This Date in Mets History: December 23 - Hampton Comes Alive

Hampton comes alive! Or becomes a Met. Either/or. - Matthew Stockman / Getty Images

Just days after being spurned by Ken Griffey, Jr., the Mets rebound by trading for the Astros' ace.

Mets fans received an early Christmas gift on this date in 1999, as GM Steve Phillips engineered a deal with the Astros to acquire the rights to 22-game winner Mike Hampton. The trade, which sent Roger Cedeño, Octavio Dotel, and minor leaguer Kyle Kessel to Houston came roughly a week after the Ken Griffey, Jr. of the Mariners vetoed a swap that would have made him a Met in exchange for Cedeño, Dotel, and Armand Benitez.

As it would turn out, the best years of both Griffey and Hampton were behind them. That said, either would have made a fine addition to the Mets at the time. Junior would have boosted an offense that saw John Olerud, its top bat, depart for Seattle (of all places). Hampton, though he's vilified now for the way he left town, did help shore up a rotation that only had one member contribute more than two wins above replacement the previous season according to Baseball Reference. The tenacious lefty tossed 217 innings of 4.5 rWAR ball in 2000 and his shutout against the St. Louis Cardinals in the clinching match of the NLCS is tied with Bobby Jones's one-hitter for the second-best postseason pitching performance in Mets history when ranked by game score.

What makes the acquisition of Hampton versus Griffey a clear win for the Mets is that had Phillips never traded for him, he never would have split for Denver, and we never would have gotten the compensation pick that landed us this guy.


  • Tim Harkness, the first Met to get a hit at Shea Stadium, is 75. The first baseman singled off of the Pirates' Bob Friend in the third inning of the 1964 home opener. He'd hit .282/.336/.368 that year as the primary back up to Ed Kranepool.
  • Happy birthday to Jerry Koosman, who turns 70 today. The best lefty in team history, only Tom Seaver has started more games or thrown more innings as a New York Met than Kooz. The Minnesotan made his MLB debut in 1967 with a trio of September starts, but emerged as a top-flight pitcher the following year, posting a 19-12 record and a 2.08 ERA, which was good for 6.2 rWAR and a second place finish in the NL Rookie of the Year balloting. While Kooz never quite reached those heights again as a Met, he was almost as good in '69 before settling in as a solid contributor who'd turn in the occasional All-Star caliber season when fully healthy. Over the course of a dozen years in Flushing, Koosman won 140 games and amassed 37 rWAR, both of which are third-best in team history and tops among Met lefties.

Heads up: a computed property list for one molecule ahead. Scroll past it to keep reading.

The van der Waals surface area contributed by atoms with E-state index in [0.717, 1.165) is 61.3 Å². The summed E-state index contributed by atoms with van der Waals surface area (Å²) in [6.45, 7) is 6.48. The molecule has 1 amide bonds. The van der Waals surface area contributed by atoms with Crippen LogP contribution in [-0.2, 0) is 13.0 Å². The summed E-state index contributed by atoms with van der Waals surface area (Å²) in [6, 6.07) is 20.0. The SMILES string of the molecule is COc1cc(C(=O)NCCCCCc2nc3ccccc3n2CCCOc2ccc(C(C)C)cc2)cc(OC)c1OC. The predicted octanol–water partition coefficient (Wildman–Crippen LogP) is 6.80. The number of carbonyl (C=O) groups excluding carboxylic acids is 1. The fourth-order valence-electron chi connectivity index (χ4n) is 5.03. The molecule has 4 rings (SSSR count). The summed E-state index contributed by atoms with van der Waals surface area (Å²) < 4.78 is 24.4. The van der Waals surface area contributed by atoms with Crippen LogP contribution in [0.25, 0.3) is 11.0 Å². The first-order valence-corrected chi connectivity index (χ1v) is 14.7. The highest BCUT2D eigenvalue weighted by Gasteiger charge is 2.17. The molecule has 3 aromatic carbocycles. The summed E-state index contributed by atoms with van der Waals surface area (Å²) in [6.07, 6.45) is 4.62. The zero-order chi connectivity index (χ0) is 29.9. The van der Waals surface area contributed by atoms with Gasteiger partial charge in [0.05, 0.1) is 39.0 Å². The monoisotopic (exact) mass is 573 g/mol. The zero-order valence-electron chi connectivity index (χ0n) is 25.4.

• Tim Leary is 54. The second overall pick in the 1979 draft, Leary went 15-8 with a 2.76 ERA as a 21-year old for Double-A Jackson in 1980, leading the Mets to break camp with him in the rotation one year later. Unfortunately, he strained his elbow seven batters into his first big league start and was never quite the same pitcher again, at least not with New York. Leary did have one big, healthy season in 1988, winning 17 games and striking out 180 batters in 228-plus innings for the World Series champion Dodgers.
  • Former manager Jerry Manuel is 59. According to the statistics, he's 59. Of course, statistics are false hustle, so there's no telling how old Jerry thinks he is or even if he know its his birthday. Here's hoping he's spending his special day doing something gangsta, like reminiscing about that time he authored the Mets' worst Opening Day lineup in decades.
  • All HAIL SATIN on the occasion of his birth! Jeffery Paternostro fav Josh Satin turns 28. The infielder got all of one at-bat for the Mets during the 2012 season, though he turned in a fine year for the Buffalo Bisons, getting on base at a .391 clip and showing good, but not great pop. Given that he's isn't on the 40-man roster at present, Josh will likely wind up at Triple-A Las Vegas, though the city's thin air and licentious attitudes make it seem like the kind of place where SATIN would thrive. Hail him!
  • Satin's occasional Binghamton and Buffalo teammate Jordany Valdespin is 25 today. The Mets record holder for most pinch hit home runs in a single season is currently putting together a nice line this for Tigres del Licey in the Dominican winter league, hitting .280/.402/.398 with more walks than strikeouts as of Friday.
  • Last but not least, Rick White is 44. Acquired from the Tampa Bay Devil Rays at the trade deadline in 2000, White was the winning pitcher in Game Three of the NLDS against the San Francisco Giants, the tilt that Benny Agbayani ended with a walk-off homer in the bottom of the 13th inning.

The Mets have signed two backup catchers who've hit memorable home runs for the team on this date. In 1996, Todd Pratt joined the club. His tenth inning drive in Game Four of the NLDS gave the Mets a 3-1 series victory over the Arizona Diamondbacks. Twelve years later, the team caught lightning in a t-shirt by inking Omir Santos, who later shocked Jonathan Papelbon with a blast over the Green Monster in May 2009.

Amazin'-ly Tenuous Connection
This evening, citizens in the city of Oaxaca will be celebrating Noche de rábanos, or Night of the Radishes. This holiday, held annually on December 23, entails carving radishes into figures religious figures or scenes from Mexican folklore. It's much more exciting occasion than Night of the Rajsich, which commemorates the time Mets outfielder Gary Rajsich smacked a pinch hit home run against the Cardinals on September 18, 1982.

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